Acknowledge Small Victories

Focusing on those smaller goals is helped by acknowledging and celebrating the small victories along the way. You might see maintaining sobriety for a year as a currently unachievable goal but one you greatly want to reach. This can make it hard to see the importance of staying sober for one day. As insignificant as that short-term goal may feel, it is the stepping stone to reaching your long-term goal. After all, you cannot be sober for a year if you have not been sober for at least one day. Recognize these accomplishments because there is never an unimpressive achievement in recovery. Use this as motivation to work toward each new goal.

Staying in the Present: Learning to Accept the Past

If you are in recovery from drug or alcohol abuse, you have likely made mistakes in your life that you regret. There are most likely many days in your past you wish you could return to and change. The memories of painful things that have happened to you or the people you love can be hard to shake. These are all elements of your story and cannot be forgotten because they have contributed to the position you are in now. With that said, you do not need to condemn yourself to forever dwelling on your past.

If you are experiencing guilt, shame, or anger, use this to guide you away from the path you were on to a new, healthier one. In some situations, try to make amends with the people you have hurt. Be honest with your treatment team about any traumatic experiences you have endured so that you can begin healing. Most importantly, try to forgive and trust yourself. You may be ashamed of what has happened in the past, but the fact that you are pursuing treatment speaks to the attitude you have about your future.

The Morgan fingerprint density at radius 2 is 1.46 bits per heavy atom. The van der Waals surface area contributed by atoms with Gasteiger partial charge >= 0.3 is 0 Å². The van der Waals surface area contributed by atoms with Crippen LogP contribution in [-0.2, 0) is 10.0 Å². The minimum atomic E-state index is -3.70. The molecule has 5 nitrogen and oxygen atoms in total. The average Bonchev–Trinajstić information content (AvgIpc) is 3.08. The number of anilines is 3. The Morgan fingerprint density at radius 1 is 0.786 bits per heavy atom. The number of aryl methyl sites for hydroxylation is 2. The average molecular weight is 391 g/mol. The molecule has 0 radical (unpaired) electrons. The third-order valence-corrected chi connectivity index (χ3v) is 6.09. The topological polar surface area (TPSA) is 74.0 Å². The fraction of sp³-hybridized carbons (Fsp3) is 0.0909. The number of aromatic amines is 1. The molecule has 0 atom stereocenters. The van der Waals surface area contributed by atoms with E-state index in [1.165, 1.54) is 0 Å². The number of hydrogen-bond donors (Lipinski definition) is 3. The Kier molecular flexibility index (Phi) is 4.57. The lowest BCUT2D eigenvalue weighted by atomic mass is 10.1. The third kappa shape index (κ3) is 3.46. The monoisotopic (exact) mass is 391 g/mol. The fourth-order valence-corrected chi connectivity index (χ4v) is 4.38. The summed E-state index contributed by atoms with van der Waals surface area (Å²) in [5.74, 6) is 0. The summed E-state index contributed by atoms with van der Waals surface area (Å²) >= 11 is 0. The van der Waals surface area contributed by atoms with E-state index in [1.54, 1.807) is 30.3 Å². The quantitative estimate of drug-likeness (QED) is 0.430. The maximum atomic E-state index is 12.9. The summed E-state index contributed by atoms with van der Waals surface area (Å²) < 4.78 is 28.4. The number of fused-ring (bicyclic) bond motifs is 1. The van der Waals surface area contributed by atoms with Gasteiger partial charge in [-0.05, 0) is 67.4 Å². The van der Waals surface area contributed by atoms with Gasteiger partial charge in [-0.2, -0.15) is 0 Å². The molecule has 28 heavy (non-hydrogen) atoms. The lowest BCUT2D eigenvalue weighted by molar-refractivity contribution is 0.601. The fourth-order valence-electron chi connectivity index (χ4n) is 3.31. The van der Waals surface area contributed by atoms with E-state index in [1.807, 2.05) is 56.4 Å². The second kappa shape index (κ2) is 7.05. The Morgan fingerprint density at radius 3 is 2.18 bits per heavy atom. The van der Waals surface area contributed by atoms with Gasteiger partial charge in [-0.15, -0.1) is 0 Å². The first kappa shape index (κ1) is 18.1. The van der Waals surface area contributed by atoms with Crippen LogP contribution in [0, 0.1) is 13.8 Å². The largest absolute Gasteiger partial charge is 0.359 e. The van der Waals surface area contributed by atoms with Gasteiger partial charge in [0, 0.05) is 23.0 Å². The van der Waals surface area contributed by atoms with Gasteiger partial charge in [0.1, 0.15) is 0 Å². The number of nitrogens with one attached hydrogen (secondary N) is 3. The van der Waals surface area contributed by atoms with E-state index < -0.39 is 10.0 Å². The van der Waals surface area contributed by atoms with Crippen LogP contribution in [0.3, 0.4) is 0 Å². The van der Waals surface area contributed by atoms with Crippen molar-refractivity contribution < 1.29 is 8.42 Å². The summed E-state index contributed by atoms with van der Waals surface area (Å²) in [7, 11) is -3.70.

Recognizing Your Ability to Handle the Future

When you have been trapped in the pattern of addiction for so long, it can be hard to imagine life without it. You might have doubts about your ability to keep up with treatment or sustain recovery after treatment. All those “what ifs” can quickly spiral and make it difficult for you to focus on the present. Choosing to enter treatment might have once felt impossible, yet here you are. You might not always be able to recognize your abilities, but working with the treatment team at Family-Centered Services can help you to continue doing what you once thought was impossible.

So much of our lives are focused on what is coming next or what we are leaving behind. It can be hard to stay rooted in the present moment and keep our attention from drifting away. This phenomenon is very prevalent in addiction recovery. If you are recovering from substance abuse, it might feel like your to-do list is never-ending and that there is no time to stay grounded in the here and now. Family-Centered Services recognizes how overwhelming this can become. We offer a comprehensive array of services to individuals and families to make the treatment process understandable, streamlined, and individualized. Call us at (509) 991-5822 today for more.